So this post is a LONG time coming. I haven’t taken the time to sit down and write about this because for a while I felt like I didn’t know what to say. I didn’t have any answers. Here’s the short of it: After seeing more and more talk of amenorrhea by Heather, Robyn, Tina and others, I realized that it was something I needed to confront. I lost my period in high school, during a period of social stress and disordered eating, and never really got it back. I decided to stop ignoring the issue and finally, truly, focus on getting it back. Thanks to a lot research, doctor visits, reading (highly recommend No Period Now What by Nicola Rinaldi if you are curious or going through something similar), I figured that I needed to stop exercising. What took me longer to get comfortable was the ultimate reality: I needed to take a hard look at my habits and let. them. go.
A critical thinker by nature, attempting to let go of the reins and adopt intuition about eating and exercise has been difficult. I’ve taken the ‘curiosity’ approach to heart, maybe too much?, but overall I’m SO glad for it. I’ve been asking myself ‘why’ a lot these days. Why did I lose my period and why didn’t it come back? Why did I start running and why is it so hard for me to let go of the reins? Why do I need my period to come back? Why is it so uncomfortable to gain weight even though I logically know I need to?
Intuitive Eating helped me realize just how deeply internalized many dieting messages were in my mind, even as I actively rejected dieting and thought I had healed my relationship to food. “Am I hungry or just bored?” I would ask myself, while simultaneously coming back with “even if I am just bored, will eating now make me less of a person?” “What’s wrong with eating an apple for a snack if it’s what truly satisfies me in that moment?” and then immediately asking “Am I only satisfied by the apple because I don’t want to go *overboard* on my intake during the day?”
Questioning my questions has opened up a lot of realizations about how I had adopted habits with food and exercise as part of a lifestyle that I was trained to view as the healthiest. What I’ve discovered after thoroughly, curiously and non-judgmentally assessing my choices and desires is a quest for control that stems from a lack of trust with myself. A lack of trust between myself and the world.
I genuinely believed (subconsciously) that I could not be healthy if I did not maintain tight control on what I ate and how I moved. Even if I allowed myself to indulge every day, I counted these as measured indulgences that would eventually be *balanced* out by restriction of some kind in another area. I noticed that sometimes the intensity of my exercise correlated with how *loose* I let my eating habits become. I’d make sure to sweat extra hard if I had gone out to dinner or drank a few too many glasses of wine the night before.
This is a practice I see prescribed to people every day as perfectly normal. Is it healthy? I can’t answer that for you, but my missing period tells me otherwise.
Intuitive Eating is like that scene in The Notebook where I am Noah and my brain is Allie. With less romance. What do I want? Why do I want it? I’ve rejected the diet mentality. I’m learning to accept the ‘why’ and not question it to death. Trusting my gut and following my intuition takes practice every day, but I think I’m finally ACTUALLY getting the hang of it.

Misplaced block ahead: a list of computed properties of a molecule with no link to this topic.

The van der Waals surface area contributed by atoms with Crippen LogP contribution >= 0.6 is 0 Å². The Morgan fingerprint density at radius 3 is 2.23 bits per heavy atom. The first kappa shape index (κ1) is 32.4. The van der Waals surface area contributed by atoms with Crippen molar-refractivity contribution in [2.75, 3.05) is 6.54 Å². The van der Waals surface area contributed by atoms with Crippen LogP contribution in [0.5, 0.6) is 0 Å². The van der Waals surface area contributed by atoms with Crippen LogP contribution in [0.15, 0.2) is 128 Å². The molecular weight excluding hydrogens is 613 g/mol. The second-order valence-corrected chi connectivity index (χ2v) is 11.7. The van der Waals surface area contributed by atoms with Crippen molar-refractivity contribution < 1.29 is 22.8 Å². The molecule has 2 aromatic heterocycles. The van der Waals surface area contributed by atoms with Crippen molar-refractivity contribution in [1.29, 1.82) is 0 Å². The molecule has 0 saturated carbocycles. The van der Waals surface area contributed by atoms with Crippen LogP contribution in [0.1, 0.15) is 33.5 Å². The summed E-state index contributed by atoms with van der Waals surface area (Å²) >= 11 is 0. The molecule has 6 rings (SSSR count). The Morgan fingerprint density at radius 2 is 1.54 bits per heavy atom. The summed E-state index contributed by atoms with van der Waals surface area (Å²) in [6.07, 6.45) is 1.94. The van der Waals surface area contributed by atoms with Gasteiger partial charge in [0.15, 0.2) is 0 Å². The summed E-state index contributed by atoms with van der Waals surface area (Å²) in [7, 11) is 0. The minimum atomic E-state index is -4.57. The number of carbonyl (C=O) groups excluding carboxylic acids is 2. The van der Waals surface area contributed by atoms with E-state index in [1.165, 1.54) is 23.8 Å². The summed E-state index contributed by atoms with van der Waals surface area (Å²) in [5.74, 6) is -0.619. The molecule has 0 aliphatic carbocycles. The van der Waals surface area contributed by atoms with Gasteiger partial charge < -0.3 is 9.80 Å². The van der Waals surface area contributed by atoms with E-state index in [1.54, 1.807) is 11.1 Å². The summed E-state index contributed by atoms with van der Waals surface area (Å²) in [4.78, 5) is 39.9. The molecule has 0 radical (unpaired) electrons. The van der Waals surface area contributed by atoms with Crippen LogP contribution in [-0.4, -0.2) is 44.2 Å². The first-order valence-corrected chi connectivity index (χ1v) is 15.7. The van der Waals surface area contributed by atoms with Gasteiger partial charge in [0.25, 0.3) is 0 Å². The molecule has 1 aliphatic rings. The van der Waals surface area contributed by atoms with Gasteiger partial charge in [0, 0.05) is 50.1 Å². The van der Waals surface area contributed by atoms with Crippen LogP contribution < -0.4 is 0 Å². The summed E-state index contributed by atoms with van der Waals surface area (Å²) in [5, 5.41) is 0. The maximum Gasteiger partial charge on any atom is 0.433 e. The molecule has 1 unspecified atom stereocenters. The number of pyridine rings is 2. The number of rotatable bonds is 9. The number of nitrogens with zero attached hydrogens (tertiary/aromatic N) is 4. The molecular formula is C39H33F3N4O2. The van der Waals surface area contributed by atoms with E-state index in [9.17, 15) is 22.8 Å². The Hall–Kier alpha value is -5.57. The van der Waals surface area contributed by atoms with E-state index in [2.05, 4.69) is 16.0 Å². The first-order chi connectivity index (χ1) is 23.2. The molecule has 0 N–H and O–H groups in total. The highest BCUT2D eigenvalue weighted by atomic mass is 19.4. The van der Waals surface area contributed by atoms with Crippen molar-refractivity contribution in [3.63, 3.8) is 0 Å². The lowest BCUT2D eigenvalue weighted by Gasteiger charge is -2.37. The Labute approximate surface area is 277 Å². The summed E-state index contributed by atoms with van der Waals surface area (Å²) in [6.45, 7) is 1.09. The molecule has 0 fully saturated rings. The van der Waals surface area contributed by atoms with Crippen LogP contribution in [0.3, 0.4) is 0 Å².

My philosophy about nutrition and health has grown more than a 14 year old boy over the past year. I’ve been become a permanent eye-roller when it comes to the diet industry. I’ve learned to accept that ‘health’ has a different definition for everyone, and is not a moral obligation for anyone.
Even though I’m faced with the reality that I’ve been inadequately honing in to my actual health needs (or else I would have a functioning hormonal/reproductive system), I’m motivated to continue to learn more about what I need every day. It’s been three months since I’ve stopped running and I still have a lot of work to do. There was a whole lot of denial at first, but slowly and surely I’ve been able to find a happy medium. I’ve given myself yoga as a way to feel like I’m moving with purpose and it has the double benefit of being both a gentle movement and giving me an extra hour to hone in on appreciating my body. I stopped wearing my running watch every day. I wear it every so often, but I no longer use it to track anything other than steps – and I don’t use these numbers to tell me about how I feel. If I feel tired even though I’ve only walked 5,000 steps, fine. Maybe I biked a lot that day or had an exhausting mental day. I’m not going to go out of my way to hit a certain number if my body is telling me otherwise. I have good days and bad days and have realized that I’d rather fit movement into my day when it feels right than completely avoid it and feel frustrated. I exercise when I want to and chill when I realize that the desire to exercise comes from an unhealthy place.
I’m looking forward to lacing up my running shoes again some day but at this point I’m choosing to be grateful for the mental work taking a break from running has forced me to do.
Follow along with more of my musings on instagram @abalancedpaceRD
If you’re an active women who resonates with any part of what I’m saying, check out The Lane 9 Project for a welcoming and supportive group of new friends who know what it feels like to be lost, confused, or betrayed by food and exercise. As an ambassador for the program in Boston, I’ll be organizing monthly meet-ups and would love to get to know you and have more real-talk conversation in person. We don’t need to go at this alone.
The Lane 9 Project Medium: https://medium.com/lane-9-project
The Lane 9 Project Facebook: https://www.facebook.com/Lane9Project/
The Lane 9 Project – Boston: https://www.facebook.com/groups/1976977182576604/